Years ago, take a seat next to Dr. William Hill, Jr. and you would be lectured (in a good way) the importance of your health, hear stories from his extended years of schooling (including the interruption for the draft of WWII), and be in awe of the nights he crept out of their Naugatuck, Connecticut home to visit those who urgently needed him at any hour of the night.
At 80 years old, he was sharp as a tack, sure to check our blood pressure each year, and quick to spread his grand smile when he reminisced of his profession he was so passionately proud of.
As he assessed my foot and shhh’d me calm, I trusted his hands as he cleaned, bandaged, gauzed, and wrapped my foot, with instructions to allow him to clean it daily. Thankfully, he allowed sand play and believed the salt water would help it heal.
Papa, known around town as “Doc”, lived a full life after retiring from the medical field. He boated us down East in his beloved lobster-styled boat named 'Persephone', putzed around the cottage, and just when we thought he’d never sit to enjoy the scenery, he’d take a seat on the porch, grab the binoculars and admiringly gaze at the boats passing by.
He was a loveable Papa who'd let us comb his white, wiry beard, a cancer survivor, and had a heart of gold, never leaving our Nanny's side as she quickly faded from this life. He carried her obituary in his breast pocket until the day he joined her. Cause of death? Heartache.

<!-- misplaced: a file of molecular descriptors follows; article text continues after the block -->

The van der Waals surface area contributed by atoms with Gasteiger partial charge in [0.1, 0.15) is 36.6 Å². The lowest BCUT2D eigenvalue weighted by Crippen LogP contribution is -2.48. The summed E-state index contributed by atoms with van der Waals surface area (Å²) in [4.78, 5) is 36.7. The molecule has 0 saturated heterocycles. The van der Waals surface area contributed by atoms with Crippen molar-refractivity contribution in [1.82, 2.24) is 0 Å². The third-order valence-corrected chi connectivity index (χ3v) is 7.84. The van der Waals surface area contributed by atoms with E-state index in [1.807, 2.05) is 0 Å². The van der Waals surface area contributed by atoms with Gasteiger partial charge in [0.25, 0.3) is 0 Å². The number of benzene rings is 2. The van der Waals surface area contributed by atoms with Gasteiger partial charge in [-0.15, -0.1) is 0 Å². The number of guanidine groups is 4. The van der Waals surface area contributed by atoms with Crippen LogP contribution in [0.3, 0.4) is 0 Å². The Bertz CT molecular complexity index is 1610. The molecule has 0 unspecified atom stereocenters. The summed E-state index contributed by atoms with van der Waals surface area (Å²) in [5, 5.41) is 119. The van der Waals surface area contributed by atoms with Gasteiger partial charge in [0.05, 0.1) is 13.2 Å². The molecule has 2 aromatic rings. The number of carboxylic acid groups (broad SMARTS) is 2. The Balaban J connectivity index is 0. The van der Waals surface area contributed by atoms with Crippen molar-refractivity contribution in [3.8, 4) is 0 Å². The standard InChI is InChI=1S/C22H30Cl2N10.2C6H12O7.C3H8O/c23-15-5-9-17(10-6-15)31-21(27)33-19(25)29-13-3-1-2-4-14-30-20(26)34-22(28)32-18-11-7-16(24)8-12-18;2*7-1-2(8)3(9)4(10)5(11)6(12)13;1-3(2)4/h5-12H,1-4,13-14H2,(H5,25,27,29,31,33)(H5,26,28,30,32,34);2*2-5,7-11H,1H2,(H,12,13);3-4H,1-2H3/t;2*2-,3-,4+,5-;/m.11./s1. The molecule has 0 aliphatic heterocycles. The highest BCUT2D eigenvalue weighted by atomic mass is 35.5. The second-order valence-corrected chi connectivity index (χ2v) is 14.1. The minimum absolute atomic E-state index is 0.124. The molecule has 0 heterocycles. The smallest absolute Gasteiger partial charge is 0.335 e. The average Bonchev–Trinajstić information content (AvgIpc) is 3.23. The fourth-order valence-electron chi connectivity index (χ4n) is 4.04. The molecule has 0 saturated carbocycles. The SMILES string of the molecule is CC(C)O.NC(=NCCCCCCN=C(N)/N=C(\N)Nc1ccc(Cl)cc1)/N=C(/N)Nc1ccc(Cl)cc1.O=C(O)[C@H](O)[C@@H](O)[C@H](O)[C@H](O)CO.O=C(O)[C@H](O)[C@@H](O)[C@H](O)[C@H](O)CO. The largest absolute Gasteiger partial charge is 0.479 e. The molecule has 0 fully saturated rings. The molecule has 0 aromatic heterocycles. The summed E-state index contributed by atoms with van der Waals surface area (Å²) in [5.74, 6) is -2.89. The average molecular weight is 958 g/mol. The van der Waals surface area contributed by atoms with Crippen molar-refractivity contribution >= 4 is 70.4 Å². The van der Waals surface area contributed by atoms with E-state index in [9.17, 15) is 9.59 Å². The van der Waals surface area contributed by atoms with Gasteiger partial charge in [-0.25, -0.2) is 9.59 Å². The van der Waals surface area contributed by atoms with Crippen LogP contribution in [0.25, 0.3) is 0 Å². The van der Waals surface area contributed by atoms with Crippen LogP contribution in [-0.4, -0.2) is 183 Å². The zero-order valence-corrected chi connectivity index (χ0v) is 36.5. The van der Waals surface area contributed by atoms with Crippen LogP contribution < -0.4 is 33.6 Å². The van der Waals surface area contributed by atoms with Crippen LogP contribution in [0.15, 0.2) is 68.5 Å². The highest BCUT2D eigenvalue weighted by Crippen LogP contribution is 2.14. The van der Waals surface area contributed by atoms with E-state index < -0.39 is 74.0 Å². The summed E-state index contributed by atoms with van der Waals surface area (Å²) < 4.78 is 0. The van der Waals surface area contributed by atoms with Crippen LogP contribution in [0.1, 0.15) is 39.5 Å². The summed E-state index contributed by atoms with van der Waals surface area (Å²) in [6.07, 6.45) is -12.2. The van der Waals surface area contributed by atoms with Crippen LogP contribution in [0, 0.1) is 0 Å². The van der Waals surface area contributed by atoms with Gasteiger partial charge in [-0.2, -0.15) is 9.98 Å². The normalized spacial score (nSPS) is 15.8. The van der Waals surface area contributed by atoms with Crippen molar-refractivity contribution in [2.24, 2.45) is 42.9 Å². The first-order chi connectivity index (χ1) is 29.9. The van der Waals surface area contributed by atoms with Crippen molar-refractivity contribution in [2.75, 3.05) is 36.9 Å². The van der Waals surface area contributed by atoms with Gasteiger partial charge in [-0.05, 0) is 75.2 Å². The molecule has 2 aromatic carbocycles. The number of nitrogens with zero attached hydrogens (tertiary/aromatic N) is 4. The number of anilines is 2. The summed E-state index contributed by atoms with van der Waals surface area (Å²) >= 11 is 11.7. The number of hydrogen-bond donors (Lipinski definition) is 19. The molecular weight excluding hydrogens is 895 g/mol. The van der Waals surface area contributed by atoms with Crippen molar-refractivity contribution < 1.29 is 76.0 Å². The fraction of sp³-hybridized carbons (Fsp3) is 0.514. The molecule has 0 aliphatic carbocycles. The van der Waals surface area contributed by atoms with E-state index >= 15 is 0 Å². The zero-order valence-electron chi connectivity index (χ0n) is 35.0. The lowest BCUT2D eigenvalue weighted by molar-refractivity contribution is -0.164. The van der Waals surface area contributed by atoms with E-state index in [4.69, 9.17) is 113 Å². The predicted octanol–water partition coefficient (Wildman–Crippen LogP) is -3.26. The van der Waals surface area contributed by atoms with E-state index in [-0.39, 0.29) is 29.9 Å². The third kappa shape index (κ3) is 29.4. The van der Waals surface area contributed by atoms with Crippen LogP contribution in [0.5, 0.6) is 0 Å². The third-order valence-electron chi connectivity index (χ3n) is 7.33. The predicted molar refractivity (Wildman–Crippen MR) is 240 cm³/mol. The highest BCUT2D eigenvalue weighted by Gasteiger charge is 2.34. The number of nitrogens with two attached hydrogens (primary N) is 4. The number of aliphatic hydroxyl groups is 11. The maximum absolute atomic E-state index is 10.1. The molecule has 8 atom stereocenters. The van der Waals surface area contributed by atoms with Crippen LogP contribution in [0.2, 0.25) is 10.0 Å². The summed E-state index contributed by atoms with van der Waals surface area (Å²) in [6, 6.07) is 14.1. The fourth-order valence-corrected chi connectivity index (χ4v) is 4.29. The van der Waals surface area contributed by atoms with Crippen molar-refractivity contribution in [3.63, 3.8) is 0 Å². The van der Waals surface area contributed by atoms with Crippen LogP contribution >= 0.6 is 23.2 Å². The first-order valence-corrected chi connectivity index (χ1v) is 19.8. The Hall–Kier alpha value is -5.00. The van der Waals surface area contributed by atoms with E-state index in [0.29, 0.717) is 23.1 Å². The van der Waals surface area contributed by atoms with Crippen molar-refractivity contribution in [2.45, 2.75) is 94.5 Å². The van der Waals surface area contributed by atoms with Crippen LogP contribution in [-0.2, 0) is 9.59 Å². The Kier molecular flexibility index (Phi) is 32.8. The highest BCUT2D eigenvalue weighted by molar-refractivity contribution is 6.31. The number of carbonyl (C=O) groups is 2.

Earlier today, I slipped into my Nanny's rain coat and set off on the beach for a damp, drizzly run*, soaking in my surroundings in admiration of this place, thinking of him, and the time he doctored my foot to good health. The tiny beach town we know forwards and backwards is our second home, buried in nostalgia of growing up here with our Nanny and Papa.
Still today, I have a scar, tightened across the arch of my foot. Every time I feel it, I think of Papa.
And I smile.
* When the rain continues up the coast all day long, there's time to work with my camera and try new things, like the auto-timer. :)
ONE PHOTO, DAY 7.
Each summer, we pack our suitcases full of bathing suits, shorts, tanks, tees, and what we call "winter clothes."
Winter clothes are meant for days when the fog rolls in, the wind blows directly off the Atlantic, the temps drop, and we deem it a "let's-go-to-town day." While we love days full of sand and sun, a cool, foggy day trip into town is always admired by all. Where we are (population 2,100), the closest grocery store is a 20-mile stretch of curves, pines, inlets, bays, and ponds. Trekking into town to visit the local 'Made In Maine' shops, delicious cafe's, candy stores, and a stop into the grocery store is planned every year when the future forecast calls for foghorns and drizzly days.
Today, we woke to the lighthouse foghorn blaring in the distance, rain rapping on the roof, and an overall damp, dark day. In other words, a perfect day to shop the town. We threw on our sweatshirts, begged the kids to behave for Uncle James, took the scenic route to town and arrived by lunch to walk the quaint streets of Brunswick. We perused with the locals, gossiped during a relaxing pedicure, and wrapped up our girls day patio side for lunch.